The Lions won their first five games, so what has happened in their last seven, when they went 2-5? Plenty has changed from the Detroit team that started the season, even if their personnel has been similar.
Remember a couple of weeks ago when we discussed the Tale of Two Seasons with the Atlanta Falcons
? They were a team that, like the Vikings, wheezed out of the gate and straightened things out to get their season back on track.
This is a Tale of Two Seasons, Part II: The Dropping. When the Vikings met Detroit in Week 3 of the 2011 season, the Lions were looking dominant. They had outscored their first two opponents 75-23 and came back from a 17-point halftime deficit to beat the Vikings. It was just Stage 3 of a five-game season-opening winning streak in which they Tampa Bay, the Vikings and Dallas on the road and defending division champions Kansas City and Chicago at home. They were on a roll … and then it all came crashing down.
Since beating the Bears and sending a message to the Packers that they weren't going anywhere in the NFC North race, the Lions did go somewhere … south. They have lost five of their last seven and the contrasts have been telling – on both sides of the ball. What started with such promise is on the brink of disaster, as all the bank the Lions earned through mid-October has been worn out by early December.
How did it happen? Just about any way you can imagine.
Through the first five games, the Lions averaged 32 points a game. In the last seven, they have averaged 25 points a game.
Through their first five games, Detroit allowed 18 points a game. Over the last seven games, they have allowed 27 points a game.
Through their first five games, the Lions had a plus/minus ratio of plus-7 (11 takeaways, four giveaways). In the seven games since, they are at minus-2 (14 giveaways, 12 takeaways).
In the first five games, the Lions run defense was allowing 115 rushing yards a game. In the last seven, it has allowed 132 yards a game.
In the first five games of the season, kicker Jason Hanson averaged 10.2 points a game, kicking 18 extra points and make 11 of 11 field goals. In the last seven, he has scored 46 points, making 19 extra points of 9 of 13 field goals.
Through the first five games, Calvin Johnson had 29 catches for 451 yards and nine touchdowns. In the last seven, his numbers have stayed consistent – 40 catches for 641 yards – but has just three touchdowns.
Through five games, running back Jahvid Best had 353 yards and was on pace to rush for 1,123 yards. He would only have 12 more rushing attempts before being sidelined for the season.
In his first five games, Matthew Stafford had a passer rating of 101.4, throwing 13 touchdowns and four interceptions. In the last seven games, he has a passer rating of 81.3, throwing 14 touchdowns and 10 interceptions.
In the first five games, Stafford went largely untouched, being sacked just six times. In the last seven games, he has been sacked 18 times.
Twenty seems to be the magic number with Detroit. In their seven wins, they have scored 24 or more points. In their five losses in the last seven games, they have scored 19 or less in all of them.
Through their first eight games, the Lions never allowed more than 30 points in any game. Over their last four they have averaged allowing 33 points a game.
Through the first five games, despite playing run-heavy teams in Tampa Bay, Kansas City, Minnesota, Dallas and Chicago, the Lions allowed just one rushing touchdown. In their last seven games, they have allowed seven rushing TDs.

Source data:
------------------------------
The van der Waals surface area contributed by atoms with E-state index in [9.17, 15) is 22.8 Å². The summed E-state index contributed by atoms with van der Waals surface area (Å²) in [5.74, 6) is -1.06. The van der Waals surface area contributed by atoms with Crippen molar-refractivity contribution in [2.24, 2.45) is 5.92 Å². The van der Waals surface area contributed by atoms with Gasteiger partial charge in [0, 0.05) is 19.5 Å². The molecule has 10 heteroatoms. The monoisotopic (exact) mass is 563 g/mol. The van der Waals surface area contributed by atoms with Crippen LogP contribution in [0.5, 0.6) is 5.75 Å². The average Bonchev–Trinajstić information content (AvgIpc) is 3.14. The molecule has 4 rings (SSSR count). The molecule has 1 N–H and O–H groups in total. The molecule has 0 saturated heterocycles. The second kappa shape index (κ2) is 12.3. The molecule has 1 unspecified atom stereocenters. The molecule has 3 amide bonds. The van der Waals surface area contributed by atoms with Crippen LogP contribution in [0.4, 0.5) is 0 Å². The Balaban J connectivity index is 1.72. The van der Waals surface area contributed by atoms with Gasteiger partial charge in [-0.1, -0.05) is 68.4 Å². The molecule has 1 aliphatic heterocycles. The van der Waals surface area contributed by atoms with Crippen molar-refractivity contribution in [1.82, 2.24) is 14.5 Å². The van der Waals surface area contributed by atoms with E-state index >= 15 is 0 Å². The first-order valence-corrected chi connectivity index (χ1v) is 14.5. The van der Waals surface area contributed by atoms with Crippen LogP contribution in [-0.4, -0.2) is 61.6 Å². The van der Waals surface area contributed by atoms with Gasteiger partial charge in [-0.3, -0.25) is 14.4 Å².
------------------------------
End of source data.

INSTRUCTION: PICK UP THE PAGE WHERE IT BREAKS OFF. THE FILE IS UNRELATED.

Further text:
Of the 10 interceptions thrown in the last seven games, two have them have been brought back for touchdowns.
The Lions have used three different punters during their seven-game slide from the ranks of the unbeaten.
In a related note, in the first five games, opponents averaged 10.8 yards on punt returns, bringing back only 10 for 108 yards. In the seven games since, opponents have returned 20 punts for 320 yards – and average of 16 yards per return.
In the first five games, the Lions special teams didn't allow a touchdown. In the last seven, they have allowed both a kickoff return for a score and a punt return touchdown.
The Lions season began to implode when they lost a hard-fought 25-19 game to San Francisco, which was followed by the Handshake Heard 'Round the World. Since then, it has gone progressively downhill. Their last three losses to the Bears, Packers and Saints have been by 24, 12 and 14 points. The Lions that the Vikings saw in the first half of their game in Week 3 has returned, while the juggernaut that followed in the second half has mysteriously disappeared. The Lions still have the ability to put on an offensive show – they have scored 45 or more points three times – but more times than not, they have been settling for field goals or getting turnovers instead of scoring touchdowns.
With a closing schedule that includes the Vikings, Raiders, Chargers and Packers – with the two toughest of those (Oakland and Green Bay) – on the road, the team that steamrolled its way through the NFL to put together a nine-game winning streak from the end of the 2010 season until the fifth game of the 2011 season is suddenly struggling.
They have become the poster boys for penalties and bad behavior, and no longer have the tough-guy image that got them where they were two months ago. They're a team that, if the season ended today, would still be in the playoffs. But their hold on that is tenuous at best. The Lions are a team on a slide. When they rolled out of the Metrodome, they looked nearly invincible. As the Vikings roll into Ford Field Sunday, an honest assessment of the Lions is that, while they're still good, they now appear "vincible."
John Holler has been writing about the Vikings for more than a decade for Viking Update. Follow Viking Update on Twitter and discuss this story on our subscriber message board.